On the other hand, he may have been describing a dance of native origin that merely reminded him of English country dancing or seemed analogous to it. Either way, it’s interesting to consider the possibility that the “band” was using African instruments. Could the “squeaky grating fiddle,” for example, have been a goje, a one-string fiddle from Nigeria. A goje features a gourd bowl with snakeskin stretched over it, creating a membrane head similar to a banjo. The horsehair strings are stretched along a stick attached to the gourd and suspended over a bridge. The player uses an arched horsehair bow. Check out this video of a modern-day Nigerian folk group with the lead singer playing a goje.
And the flute could have been an oja, a traditional Nigerian flute. Listen to what it sounds like below. There are of course many styles of drums in traditional west African music that might have been used.
Google translates the Ovid quote (from Metamorphoses) as, “Woe to me that no love is curable with herbs.” It’s more often translated, “Ah me! love can not be cured by herbs.” Either way, I’m not sure I understand what he means in the context. Does anybody have an idea? I suspect a sexual innuendo. I was also mystified by “champagne or swipes.” What is, or are, or were, swipes? My trusty 1973 Shorter Oxford English Dictionary on Historical Principles gave me the answer: beer – “slang or colloq. 1796 Poor weak beer; small beer; hence, beer in general.”
During periods of what modern naval types might call “shore leave,” GWL and his cronies were apt to get up to all kinds of nonsense, and when recounting these experiences, his writing gets a little breezier, even humorous – as witness the last passage about the dance. Here’s another in which he describes a free day spent rollicking about on shore with guns. Keep in mind that GWL was only about 21 or 22 at this time, and forgive his idiocy.
“On returning back Sir Humphrey gave me permission to have a shot at his person which I refused to do partly from compassion partly from a consideration for his friends and family although I allowed him to stoop down and remain in a curious position for some minutes - we got back to Clarence about six - fired over a black fellows house at which he was monstrous indignant went into Mrs. Thompson's the Washerwoman's house had a chat with and saw her Parrotts…”
|Rose-ringed Parakeets - example of the type of local parrots Mrs. Thompson may have kept.|
I was curious about who Sir Humphrey might be. Another Royal Navy officer? I can find no Sir Humphrey in the lists of naval officers of this period, and no Sir Humphrey who was a prominent civilian figure in west Africa either. He also doesn’t show up in lists of knights of the realm. He may have been a baronet, an hereditary knight. The lists I consulted only mention the first in a line of baronets, and the first wasn’t necessarily named Humphrey.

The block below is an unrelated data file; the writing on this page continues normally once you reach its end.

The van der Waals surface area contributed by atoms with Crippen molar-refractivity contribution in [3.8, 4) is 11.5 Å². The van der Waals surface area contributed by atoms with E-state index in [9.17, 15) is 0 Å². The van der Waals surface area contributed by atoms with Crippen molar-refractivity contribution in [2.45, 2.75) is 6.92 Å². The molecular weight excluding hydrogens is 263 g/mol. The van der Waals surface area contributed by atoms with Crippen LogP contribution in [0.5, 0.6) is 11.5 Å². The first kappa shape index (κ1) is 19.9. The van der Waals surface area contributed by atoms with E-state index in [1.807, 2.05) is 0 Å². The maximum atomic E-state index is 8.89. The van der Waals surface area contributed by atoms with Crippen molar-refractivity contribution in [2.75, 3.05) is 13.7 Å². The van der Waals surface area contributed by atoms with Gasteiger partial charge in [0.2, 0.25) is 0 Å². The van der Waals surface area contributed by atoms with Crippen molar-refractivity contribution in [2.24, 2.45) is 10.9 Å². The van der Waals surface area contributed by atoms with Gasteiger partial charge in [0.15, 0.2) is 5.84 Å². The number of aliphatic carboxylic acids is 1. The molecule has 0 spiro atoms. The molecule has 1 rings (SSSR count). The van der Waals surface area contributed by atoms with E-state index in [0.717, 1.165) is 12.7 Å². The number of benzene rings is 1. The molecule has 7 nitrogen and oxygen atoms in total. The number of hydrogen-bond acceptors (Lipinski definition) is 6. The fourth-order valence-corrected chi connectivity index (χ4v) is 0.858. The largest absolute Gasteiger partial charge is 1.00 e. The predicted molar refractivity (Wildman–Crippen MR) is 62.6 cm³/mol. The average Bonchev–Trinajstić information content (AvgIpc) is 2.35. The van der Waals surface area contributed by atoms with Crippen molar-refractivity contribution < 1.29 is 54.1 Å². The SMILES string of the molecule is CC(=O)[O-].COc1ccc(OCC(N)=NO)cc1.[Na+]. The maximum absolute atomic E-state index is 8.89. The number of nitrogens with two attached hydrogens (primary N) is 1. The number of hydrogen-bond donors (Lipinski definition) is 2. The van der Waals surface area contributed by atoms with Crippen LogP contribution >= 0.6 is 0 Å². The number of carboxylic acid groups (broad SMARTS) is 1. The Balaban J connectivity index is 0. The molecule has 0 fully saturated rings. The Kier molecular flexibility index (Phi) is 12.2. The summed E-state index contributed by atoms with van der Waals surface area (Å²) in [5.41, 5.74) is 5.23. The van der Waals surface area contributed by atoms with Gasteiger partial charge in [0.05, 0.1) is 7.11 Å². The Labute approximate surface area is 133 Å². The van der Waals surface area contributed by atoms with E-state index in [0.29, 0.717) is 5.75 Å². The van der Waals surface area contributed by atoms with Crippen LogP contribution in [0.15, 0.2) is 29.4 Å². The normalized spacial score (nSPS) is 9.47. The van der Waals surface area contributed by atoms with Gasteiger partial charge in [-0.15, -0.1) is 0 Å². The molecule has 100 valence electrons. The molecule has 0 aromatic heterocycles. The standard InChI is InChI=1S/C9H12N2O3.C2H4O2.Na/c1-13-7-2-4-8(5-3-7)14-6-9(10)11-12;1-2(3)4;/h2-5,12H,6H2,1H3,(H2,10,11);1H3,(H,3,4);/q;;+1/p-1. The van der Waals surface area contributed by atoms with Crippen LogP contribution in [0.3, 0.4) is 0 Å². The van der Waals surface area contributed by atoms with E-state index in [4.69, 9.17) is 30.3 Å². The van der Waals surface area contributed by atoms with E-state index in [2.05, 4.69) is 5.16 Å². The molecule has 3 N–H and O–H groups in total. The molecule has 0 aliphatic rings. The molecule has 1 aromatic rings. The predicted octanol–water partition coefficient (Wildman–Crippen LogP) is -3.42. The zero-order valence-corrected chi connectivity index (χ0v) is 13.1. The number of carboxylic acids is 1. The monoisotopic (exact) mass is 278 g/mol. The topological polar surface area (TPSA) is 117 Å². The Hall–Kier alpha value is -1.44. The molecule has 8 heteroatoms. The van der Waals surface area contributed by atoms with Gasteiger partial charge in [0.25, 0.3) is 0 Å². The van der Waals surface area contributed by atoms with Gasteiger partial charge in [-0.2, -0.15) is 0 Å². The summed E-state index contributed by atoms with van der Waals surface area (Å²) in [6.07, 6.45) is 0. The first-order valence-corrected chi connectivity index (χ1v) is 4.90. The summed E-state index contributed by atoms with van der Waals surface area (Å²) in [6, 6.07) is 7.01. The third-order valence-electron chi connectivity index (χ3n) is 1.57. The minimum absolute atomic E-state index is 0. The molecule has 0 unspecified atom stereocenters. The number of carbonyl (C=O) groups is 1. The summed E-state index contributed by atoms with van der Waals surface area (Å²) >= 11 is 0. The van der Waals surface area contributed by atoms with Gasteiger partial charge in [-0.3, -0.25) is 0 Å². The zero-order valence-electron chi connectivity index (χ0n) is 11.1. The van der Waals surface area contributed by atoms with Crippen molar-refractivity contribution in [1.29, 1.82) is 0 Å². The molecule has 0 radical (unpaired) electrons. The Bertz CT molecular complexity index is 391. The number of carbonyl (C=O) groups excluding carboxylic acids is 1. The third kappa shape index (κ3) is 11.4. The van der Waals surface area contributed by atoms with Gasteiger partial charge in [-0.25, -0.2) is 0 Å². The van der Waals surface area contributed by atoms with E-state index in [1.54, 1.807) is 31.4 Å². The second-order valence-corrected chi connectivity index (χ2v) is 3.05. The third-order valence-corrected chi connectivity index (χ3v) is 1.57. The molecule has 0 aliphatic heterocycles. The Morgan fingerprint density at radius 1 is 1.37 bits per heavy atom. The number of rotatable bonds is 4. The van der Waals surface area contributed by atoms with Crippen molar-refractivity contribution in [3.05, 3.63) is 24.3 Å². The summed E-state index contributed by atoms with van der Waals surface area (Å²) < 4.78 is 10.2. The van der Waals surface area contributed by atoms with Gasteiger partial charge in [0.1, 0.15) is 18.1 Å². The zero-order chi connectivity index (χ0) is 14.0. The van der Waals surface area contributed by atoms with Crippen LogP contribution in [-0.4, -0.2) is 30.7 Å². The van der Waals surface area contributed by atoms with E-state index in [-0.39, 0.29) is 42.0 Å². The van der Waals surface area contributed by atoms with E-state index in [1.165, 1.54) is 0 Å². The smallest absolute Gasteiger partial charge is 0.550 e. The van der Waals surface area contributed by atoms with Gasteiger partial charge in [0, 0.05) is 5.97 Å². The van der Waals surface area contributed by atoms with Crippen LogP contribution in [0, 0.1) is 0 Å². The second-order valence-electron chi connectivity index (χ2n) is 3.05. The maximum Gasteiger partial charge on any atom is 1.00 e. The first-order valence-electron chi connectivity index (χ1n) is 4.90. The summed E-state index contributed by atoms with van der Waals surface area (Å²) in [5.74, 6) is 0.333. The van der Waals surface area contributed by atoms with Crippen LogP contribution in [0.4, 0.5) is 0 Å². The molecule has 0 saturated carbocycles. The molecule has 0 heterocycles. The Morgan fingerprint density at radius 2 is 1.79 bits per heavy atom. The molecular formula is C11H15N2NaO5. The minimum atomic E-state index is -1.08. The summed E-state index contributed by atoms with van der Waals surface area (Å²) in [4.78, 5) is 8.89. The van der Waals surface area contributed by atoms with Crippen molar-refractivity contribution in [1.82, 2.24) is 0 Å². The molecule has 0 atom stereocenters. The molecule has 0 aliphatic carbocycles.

Sir Humphrey de Trafford, 2nd Baronet (1808-1886) is a possibility. He would have been 38 at the time GWL is writing, so about the right age. But the scant biographical material on the Internet gives no indication he was ever anywhere near west Africa.
On the other hand, it may be a knighthood conferred ironically by friends on a crew mate who was just-plain-Humphrey. Sir Humphrey, or Sir Humph, appears a few more times in GWL’s journal. Here’s another funny one.
“After this we walked with Mr. Beecroft's [presumably some colonial official’s] clerk down to the Brook and then returned to the beach expecting to be able to get on board - However we were disappointed as there was no boat there so after waiting for some time the Clerk got a canoe for us and wished us good-night …
“[W]e were all seated and the word was given to shove off when after we had got into about three feet of water the canoe canted and over we all went neck and crop affording a most ludicrous spectacle to any bystander - By dint of good management I got out of the way of Sir Humphrey who I knew would crush me if he had the ill luck to tumble on me and after groping ashore found him deploring the loss of a Penang lawyer he had with him - However by the aid of Cognac we recovered ourselves somewhat and even Sir Humph's grim features began to relax into a pleasant smile…”
Sir Humphrey de Trafford, in the only picture of him I found online (see above), showing him as a much older man, looks stout but not large enough to inflict serious damage in a boating accident. But then GWL may have just been taking the piss.
A “Penang lawyer?” A type of walking stick of Maylasian origin, usually with a bulbous head. According to Wikipedia, it is “made from Licuala [miniature palm (Licuala acutifida)]. After the bark was removed with only a piece of glass, the stick was straightened by fire and polished. The fictional Dr. Mortimer owned one of these in The Hound of the Baskervilles.” The term probably comes from a mispronunciation of Maylasian words referring to the material from which the canes are made. This gave rise to the idea that a "penang lawyer," which could be lethal, especially if weighted, as in another Holmes story, was a useful tool for settling disputes in Penang.
“Neck and crop” is an interesting, now obsolete, expression. The etymology is uncertain, but most likely originally referred to a horse falling and meant more or less the same as “head over heels.” It came to mean completely or disasterously.
That’s it for my gloss on GWL’s journal. There is lots more there for those interested. You can download the entire journal in PDF format here.
Next time? Not sure. Maybe back to Oz and the Blackwells.